Federal judge who Donald Trump disparaged as 'Mexican' set to preside over US-Mexico border wall case

Lawsuit represents substantial legal challenge to construction of President's pet project

Trump claims that American judge's 'Mexican heritage' resulted in unfair treatment during 2016 lawsuit

The federal judge whom Donald Trump disparaged as a “Mexican” during his campaign will preside over a case brought against one of the President’s most highly touted initiatives: the US-Mexico border wall.

District Judge Gonzalo Curiel, who was targeted by the President while he was the judge of a class-action lawsuit against the President’s now-defunct Trump University, will on Friday hear the case brought by the state of California, some environmental groups and representative Raul Grijalva, Arizona. It challenges waivers that were given to the federal branch more than 10 years ago to bypass some federal and state laws for border security.

The case, which was initially three separate lawsuits before being consolidated by Curiel, represents a substantial legal challenge to the construction of Trump’s potential border wall.

Andrew Gordon, a former Department of Homeland Security lawyer during the Obama administration, told McClatchy, which first reported the story, that a ruling against the administration could slow plans for construction along the US-Mexico border, even if the ruling is later overturned.

“This is a very significant case,” Gordon told the news service.

The groups that have brought the lawsuit have a significant legal burden to meet. The waivers they challenge were granted in 1996 and 2005 to allow the federal government to bypass some federal and state laws, including environmental statutes, in the name of border security.

Brian Segee, a lawyer with the Center for Biological Diversity, one of the plaintiffs, told McClatchy that a key debate will be whether Congress meant to waive these laws into the distant future or only for specific projects ongoing at the time the waivers were issued.

California has argued that the construction of a border wall could do “irreparable harm,” to its wildlife. Grijalva’s suit maintains that previous environmental analyses are out of date and did not take into account updated border-security measures, including the potential construction of a border wall.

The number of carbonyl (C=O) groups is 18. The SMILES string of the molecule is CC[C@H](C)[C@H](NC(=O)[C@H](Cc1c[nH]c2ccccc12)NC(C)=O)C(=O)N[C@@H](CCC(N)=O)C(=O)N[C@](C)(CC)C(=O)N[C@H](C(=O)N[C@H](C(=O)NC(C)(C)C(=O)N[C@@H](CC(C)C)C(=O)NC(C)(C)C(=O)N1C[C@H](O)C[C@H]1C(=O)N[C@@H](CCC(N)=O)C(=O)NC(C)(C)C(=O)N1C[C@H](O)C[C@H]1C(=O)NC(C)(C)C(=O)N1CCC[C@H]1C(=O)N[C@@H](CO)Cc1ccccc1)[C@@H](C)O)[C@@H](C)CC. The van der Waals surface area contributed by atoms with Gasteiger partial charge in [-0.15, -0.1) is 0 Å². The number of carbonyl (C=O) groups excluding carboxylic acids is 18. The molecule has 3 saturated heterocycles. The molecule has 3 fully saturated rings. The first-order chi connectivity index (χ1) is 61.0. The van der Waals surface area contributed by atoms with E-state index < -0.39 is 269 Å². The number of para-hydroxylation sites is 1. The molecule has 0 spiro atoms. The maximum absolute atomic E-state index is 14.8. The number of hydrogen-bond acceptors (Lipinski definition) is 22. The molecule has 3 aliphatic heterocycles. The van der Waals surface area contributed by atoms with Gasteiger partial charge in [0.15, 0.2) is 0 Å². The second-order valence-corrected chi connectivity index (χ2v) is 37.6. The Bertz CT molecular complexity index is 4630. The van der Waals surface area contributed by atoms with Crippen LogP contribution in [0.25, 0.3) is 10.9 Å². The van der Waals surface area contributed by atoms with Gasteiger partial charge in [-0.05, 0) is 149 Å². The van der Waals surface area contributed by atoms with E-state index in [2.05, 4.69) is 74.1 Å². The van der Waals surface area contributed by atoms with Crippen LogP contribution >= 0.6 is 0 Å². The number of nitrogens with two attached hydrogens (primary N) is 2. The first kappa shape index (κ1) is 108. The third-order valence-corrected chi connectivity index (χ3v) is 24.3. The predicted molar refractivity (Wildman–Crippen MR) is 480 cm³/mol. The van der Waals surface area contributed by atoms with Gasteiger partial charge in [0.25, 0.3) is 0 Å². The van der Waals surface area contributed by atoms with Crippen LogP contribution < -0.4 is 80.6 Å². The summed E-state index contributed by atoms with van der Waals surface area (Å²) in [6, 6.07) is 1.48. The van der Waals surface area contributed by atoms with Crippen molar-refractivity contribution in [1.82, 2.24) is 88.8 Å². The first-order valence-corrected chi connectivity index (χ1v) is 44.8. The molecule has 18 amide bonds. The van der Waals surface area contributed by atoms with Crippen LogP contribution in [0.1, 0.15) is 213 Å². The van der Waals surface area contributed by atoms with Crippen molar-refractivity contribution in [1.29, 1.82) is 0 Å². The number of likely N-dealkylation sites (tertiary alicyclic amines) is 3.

It is yet another showdown in federal court over Trump’s immigration policies. The lawsuit also brings Curiel, whose court is in San Diego, back into the national spotlight on a case about a topic that is nearly as synonymous with the president as his defunct university.

The last time, as Curiel served as the judge over the case on some of the lawsuits which alleged fraud against Trump University, Trump began to attack him, when the candidate was still considered by most to be a longshot for the presidency though he had secured the GOP nomination.

Perhaps most jarring was Trump’s continued use of Curiel’s ethnicity as a means to attack the federal judge’s impartiality. Trump falsely asserted that Curiel was a “Mexican,” – Curiel was born in Indiana – and other times said that he was “Hispanic” and “Spanish”, seemingly as an attempt to argue that the judge was biased because of Trump’s sharply conservative immigration ideas, including of course, the wall proposal.

“Look, he’s proud of his heritage, OK? I’m building a wall,” Trump said of Curiel in June 2016 to CNN anchor Jake Tapper. “He’s a Mexican. We’re building a wall between here and Mexico.”

Trump’s remarks, which he repeated at various points for months, drew some rebukes from his own party – even Paul Ryan called the remarks “racist” – and prompted the candidate to issue a statement that argued that his comments were being misconstrued.

Curiel, whose parents were immigrants from Mexico, did not respond publicly to Trump’s attacks. The fraud lawsuits ended in a $25m (£18m) settlement Trump agreed to pay out shortly after the election.

Though Trump insisted during his campaign that Mexico would pay for the wall, Congress has sought to secure funding from American taxpayers. The amount of money for the project is currently a subject of ongoing budget negotiations that have already shut the federal government down once.

The Washington Post

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